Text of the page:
You can hear my review here: http://wkar.org/post/book-review-ray-bradbury-s-halloween-tree

You can find The Halloween Tree on Amazon here. If you would rather read my new book review it is available below.

Happy Halloween! Continue reading

On WKAR: Talking About Banned Books Week

Current StateI did something a little different this week in my appearance on WKAR’s Current State. Instead of sharing a new book review, I decided to take on the idea of Banned Books Week. I try to explain both sides of the issue, and offer my option for tackling “unwanted” books.  I’m pretty proud of this piece, I hope you will check it out.

You can listen to my discussion via this link- http://wkar.org/post/book-review-banned-books-week

If you would rather read my commentary, you can do so below after the jump. And you can learn more about Banned Books Week via a site by the American Library Association (here). Continue reading

The Writing Rule I Hate

Broken PencilI need to begin with Diane Rehm.

See, one of my little obsessions is The Diane Rehm Show and I listen to her about four to five hours a week. I even get the podcast, and when I am helping one of my children to fall asleep, usually I am listening to her take a caller on my phone’s headphones. And, to let you in on a secret, when I play “interview” in my mind she or Terry Gross are the ones asking the questions. I’m not the only person who does this, right? You are out someplace and suddenly an interview forms in your head. Before you know it, you are saying aloud: “Well, Diane, when I first came up with the idea…”

Okay, that might have been too much information. Moving on!

Anyway, a few years ago she had on a popular writer. I can’t remember who the author was, but this author’s ego was proudly on the march. You would’ve thought she had written the next Ulysses and to add to the size of her enlarging head a caller called her, praised her, talked about how much she loves her books and then asked her what her advice would be for a new writer.

The author replied that the golden rule of writing is “Write what you know.” She then went on to explain why this rule is so important and as I began to roll my eyes and prepared to finally turn off the episode, Diane did something utterly amazing.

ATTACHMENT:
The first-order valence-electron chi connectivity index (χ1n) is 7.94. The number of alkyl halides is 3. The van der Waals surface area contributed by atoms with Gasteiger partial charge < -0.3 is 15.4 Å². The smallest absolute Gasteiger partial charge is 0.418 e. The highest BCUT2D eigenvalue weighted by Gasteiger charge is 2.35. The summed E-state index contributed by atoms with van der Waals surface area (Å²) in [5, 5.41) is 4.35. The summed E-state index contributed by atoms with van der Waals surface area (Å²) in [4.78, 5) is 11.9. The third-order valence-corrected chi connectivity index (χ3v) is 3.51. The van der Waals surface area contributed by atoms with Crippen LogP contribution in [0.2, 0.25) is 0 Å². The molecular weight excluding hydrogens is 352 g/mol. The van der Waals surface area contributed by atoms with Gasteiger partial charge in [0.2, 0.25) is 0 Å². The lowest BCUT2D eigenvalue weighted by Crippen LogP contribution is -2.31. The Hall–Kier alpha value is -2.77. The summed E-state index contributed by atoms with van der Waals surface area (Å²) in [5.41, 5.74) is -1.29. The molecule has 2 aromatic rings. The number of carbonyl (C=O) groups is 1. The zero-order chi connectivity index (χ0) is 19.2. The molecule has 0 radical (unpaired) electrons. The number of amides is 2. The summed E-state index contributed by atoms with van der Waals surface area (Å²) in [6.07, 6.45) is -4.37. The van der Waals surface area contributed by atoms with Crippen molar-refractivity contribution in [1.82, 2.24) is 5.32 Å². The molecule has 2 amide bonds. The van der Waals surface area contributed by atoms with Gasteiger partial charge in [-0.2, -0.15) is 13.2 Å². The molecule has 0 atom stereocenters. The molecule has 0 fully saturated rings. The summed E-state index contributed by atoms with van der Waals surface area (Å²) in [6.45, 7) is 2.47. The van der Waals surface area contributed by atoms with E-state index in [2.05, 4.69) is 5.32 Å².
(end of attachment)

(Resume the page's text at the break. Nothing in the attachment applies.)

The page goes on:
The grand Mrs. Rehm interrupted the author and debated the author on that rule. She asked how could that be true. JK Rowling, for example, doesn’t know any wizards and has never been to Hogwarts or have magic (Yes, Diane referenced Harry Potter!). If Rowling only wrote what she knew we wouldn’t have that wonderful series, Diane argued.

If I was in the studio that day I would have given her a hug and a kiss. Continue reading

Re-Blog: Maurice Sendak Tribute

This morning on NPR’s Morning Edition (I am addicted to this show), they discussed a new book by Maurice Sendak. In many ways, it is his goodbye and is called My Brother’s Book. It’s not often that someone simply reading something on the radio can move me to tears but this did. The book’s illustrations are also gorgeous making me immediately think of William Blake’s work. When Maurice Sendak passed away last year, I wrote this piece in celebration of him. I hope you enjoy it.

The Musings & Artful Blunders of Scott D. Southard

There was always an element of darkness in Maurice Sendak’s stories that I found impossible to avoid.

With his passing, we hear and read again about his rough childhood fighting sicknesses, stuck in a room by himself, with only his imagination for company and the fear of death. His family were immigrants, just luckily avoiding the Holocaust; living with the grief that they were not able to save many of the people on his father’s side of the family. Yes, it was a childhood filled with death and the possibility of it around every corner. So it is not surprising that there is that darkness always someplace in his work, lurking and waiting.

In In the Night Kitchen, Mickey is almost baked in a cake by three heavy set individuals with Hitler mustaches. He emerges when he is put in the oven. When I first shared this book with…